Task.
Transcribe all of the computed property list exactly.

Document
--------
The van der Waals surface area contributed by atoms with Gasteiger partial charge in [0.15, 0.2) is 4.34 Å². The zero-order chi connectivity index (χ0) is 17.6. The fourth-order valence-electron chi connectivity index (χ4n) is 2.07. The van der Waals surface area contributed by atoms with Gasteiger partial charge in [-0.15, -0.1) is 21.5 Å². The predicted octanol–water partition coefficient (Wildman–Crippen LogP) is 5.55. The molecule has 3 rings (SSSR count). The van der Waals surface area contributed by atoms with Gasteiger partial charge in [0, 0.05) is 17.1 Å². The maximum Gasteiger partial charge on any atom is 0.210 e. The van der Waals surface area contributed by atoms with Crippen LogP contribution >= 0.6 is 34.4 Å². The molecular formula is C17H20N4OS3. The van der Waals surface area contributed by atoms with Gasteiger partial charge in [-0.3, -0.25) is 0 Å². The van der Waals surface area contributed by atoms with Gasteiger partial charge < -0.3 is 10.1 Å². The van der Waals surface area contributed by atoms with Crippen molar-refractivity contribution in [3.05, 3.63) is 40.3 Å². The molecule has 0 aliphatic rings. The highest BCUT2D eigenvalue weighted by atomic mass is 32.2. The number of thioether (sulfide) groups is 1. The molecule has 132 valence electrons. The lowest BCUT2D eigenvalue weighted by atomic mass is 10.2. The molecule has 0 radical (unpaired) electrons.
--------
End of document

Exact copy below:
The van der Waals surface area contributed by atoms with Gasteiger partial charge in [0.15, 0.2) is 4.34 Å². The zero-order chi connectivity index (χ0) is 17.6. The fourth-order valence-electron chi connectivity index (χ4n) is 2.07. The van der Waals surface area contributed by atoms with Gasteiger partial charge in [-0.15, -0.1) is 21.5 Å². The predicted octanol–water partition coefficient (Wildman–Crippen LogP) is 5.55. The molecule has 3 rings (SSSR count). The van der Waals surface area contributed by atoms with Gasteiger partial charge in [0, 0.05) is 17.1 Å². The maximum Gasteiger partial charge on any atom is 0.210 e. The van der Waals surface area contributed by atoms with Crippen LogP contribution >= 0.6 is 34.4 Å². The molecular formula is C17H20N4OS3. The van der Waals surface area contributed by atoms with Gasteiger partial charge in [-0.3, -0.25) is 0 Å². The van der Waals surface area contributed by atoms with Gasteiger partial charge < -0.3 is 10.1 Å². The van der Waals surface area contributed by atoms with Crippen molar-refractivity contribution in [3.05, 3.63) is 40.3 Å². The molecule has 0 aliphatic rings. The highest BCUT2D eigenvalue weighted by atomic mass is 32.2. The number of thioether (sulfide) groups is 1. The molecule has 132 valence electrons. The lowest BCUT2D eigenvalue weighted by atomic mass is 10.2. The molecule has 0 radical (unpaired) electrons.